But there can be too much of a good thing. My main concern with the R/4 centered around what appeared to be the upper midrange/lower treble region. There was a definite brightness to the sound—not enough to drive me screaming from the room, but certainly enough to detract from the R/4's otherwise good sound. This problem was, to some extent, dependent on both level and program, but appeared often enough to point to the loudspeaker as the cause. I noted it the first time I listened to the R/4s in my listening room, and subsequently was conscious of it in Fried's demo room at the 1992 Winter CES. Back in my own listening room, it continued to intrude, and with a number of amplifiers.

The effect of this brightness on Women of the Heart (AudioQuest AQ-CD1003) was fairly typical. Normally this recording sounds very sweet and open. Indeed, my first reaction to it over the Frieds was to continue listening well beyond the time I intended—it demonstrated most of the R/4's positive qualities. But a clearly evident degree of brightness, which varied with program level, intruded. At its worst—during peaks in the program material—it added a glassy brightness or shiny patina to female vocals. Particular notes in the flute accompaniment would jump out at me—a quality also noted later in closely miked piano recordings. At modest listening levels the brightness was only an occasional irritant; increase the level to room-filling but not unreasonable levels, however, and it became an unwelcome intrusion. With the above-mentioned Pictures recording, level selection became a balancing act between pushing the R/4s hard enough to generate the exciting low end of which the loudspeakers were capable—an exercise encouraged by the seeming refusal of the Fried's midbass to muddy the proceedings at such levels—and moderating the level to prevent that lower treble from biting back.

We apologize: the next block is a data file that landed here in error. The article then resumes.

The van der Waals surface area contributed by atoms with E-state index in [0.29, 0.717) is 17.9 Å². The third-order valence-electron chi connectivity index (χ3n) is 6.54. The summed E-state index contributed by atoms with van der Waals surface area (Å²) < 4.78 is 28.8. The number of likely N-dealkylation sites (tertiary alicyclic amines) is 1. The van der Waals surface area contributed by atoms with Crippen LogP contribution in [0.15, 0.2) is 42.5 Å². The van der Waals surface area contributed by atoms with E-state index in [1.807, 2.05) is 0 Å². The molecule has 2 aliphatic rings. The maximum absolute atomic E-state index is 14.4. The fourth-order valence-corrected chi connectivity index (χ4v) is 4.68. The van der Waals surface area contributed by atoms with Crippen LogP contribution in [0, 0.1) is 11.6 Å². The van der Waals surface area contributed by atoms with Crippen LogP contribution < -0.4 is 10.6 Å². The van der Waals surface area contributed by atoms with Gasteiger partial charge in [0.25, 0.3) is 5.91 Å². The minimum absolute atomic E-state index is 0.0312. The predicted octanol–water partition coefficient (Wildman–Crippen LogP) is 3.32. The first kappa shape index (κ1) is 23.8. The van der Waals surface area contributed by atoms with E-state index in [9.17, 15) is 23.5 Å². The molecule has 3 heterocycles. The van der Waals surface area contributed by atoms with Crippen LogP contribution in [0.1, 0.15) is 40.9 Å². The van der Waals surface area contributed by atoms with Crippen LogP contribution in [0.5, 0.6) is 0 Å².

The problem was perhaps doubly frustrating because the somewhat juicy lower treble, while lending a slight yet noticeable "rawness" to the overall sound, may actually have contributed subjectively to the R/4's clarity through much of the rest of its range. That clarity extended to a tight, well-focused soundstage, both in depth and width. The loudspeakers actually did quite a good disappearing act. There was a real feeling of instruments and voices cushioned on air at specific points in space. I've heard better soundstaging, but not at this price.

"At this price" is the crux of the matter. If the R/4's one flaw could be cured, this loudspeaker could embarrass a lot of competitors.

Conclusions In a final attempt to tame the top end of the Fried R/4s, I listened to the loudspeakers with the Audio Research Classic 120 monoblocks. While it did help—providing a degree of previously missing sweetness, though at the expense of some image softening—the treble of the Frieds loudspeakers remained a bit problematical. It was decidedly less musical than that in either the Paradigm Studio Monitors or my reference B&W 804s.

I have to say that I was very favorably impressed by the Frieds' overall value. The Frieds do too much too well, at a reasonable price, to be dismissed. By all means, listen to them if you're shopping in this price range, but don't discount the possibility that a future, not-too-extensive design tweak or two will tame their one notable flaw and turn them into a real bargain.

Footnote 1: The transmission line was finally modeled mathematically in a paper presented by Finnish engineer Juha Backman at the 92nd AES Convention in Vienna in March: "A Computational Model of Transmission Line Loudspeakers," Preprint 3326.—John Atkinson
Fried Audio
40 West Howard St, Suite 204
Pontiac, MI 48342
(248) 342-7109